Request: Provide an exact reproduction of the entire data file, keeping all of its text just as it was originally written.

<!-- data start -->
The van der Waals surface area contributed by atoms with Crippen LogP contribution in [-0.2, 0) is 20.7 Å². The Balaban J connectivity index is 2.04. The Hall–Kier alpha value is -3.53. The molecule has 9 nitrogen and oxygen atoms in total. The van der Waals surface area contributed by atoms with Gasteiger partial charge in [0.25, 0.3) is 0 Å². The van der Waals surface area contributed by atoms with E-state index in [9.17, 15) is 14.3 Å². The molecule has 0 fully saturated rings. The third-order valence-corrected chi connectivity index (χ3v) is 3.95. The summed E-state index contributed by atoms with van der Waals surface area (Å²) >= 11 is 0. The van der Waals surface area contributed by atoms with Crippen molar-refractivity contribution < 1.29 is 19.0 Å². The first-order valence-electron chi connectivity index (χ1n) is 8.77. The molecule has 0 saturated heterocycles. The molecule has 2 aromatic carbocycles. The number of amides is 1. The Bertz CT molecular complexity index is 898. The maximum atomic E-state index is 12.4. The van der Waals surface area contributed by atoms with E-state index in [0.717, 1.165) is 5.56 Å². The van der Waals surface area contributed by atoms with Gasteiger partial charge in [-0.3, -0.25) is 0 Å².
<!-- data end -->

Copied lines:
The van der Waals surface area contributed by atoms with Crippen LogP contribution in [-0.2, 0) is 20.7 Å². The Balaban J connectivity index is 2.04. The Hall–Kier alpha value is -3.53. The molecule has 9 nitrogen and oxygen atoms in total. The van der Waals surface area contributed by atoms with Gasteiger partial charge in [0.25, 0.3) is 0 Å². The van der Waals surface area contributed by atoms with E-state index in [9.17, 15) is 14.3 Å². The molecule has 0 fully saturated rings. The third-order valence-corrected chi connectivity index (χ3v) is 3.95. The summed E-state index contributed by atoms with van der Waals surface area (Å²) >= 11 is 0. The van der Waals surface area contributed by atoms with Crippen molar-refractivity contribution < 1.29 is 19.0 Å². The first-order valence-electron chi connectivity index (χ1n) is 8.77. The molecule has 0 saturated heterocycles. The molecule has 2 aromatic carbocycles. The number of amides is 1. The Bertz CT molecular complexity index is 898. The maximum atomic E-state index is 12.4. The van der Waals surface area contributed by atoms with E-state index in [0.717, 1.165) is 5.56 Å². The van der Waals surface area contributed by atoms with Gasteiger partial charge in [-0.3, -0.25) is 0 Å².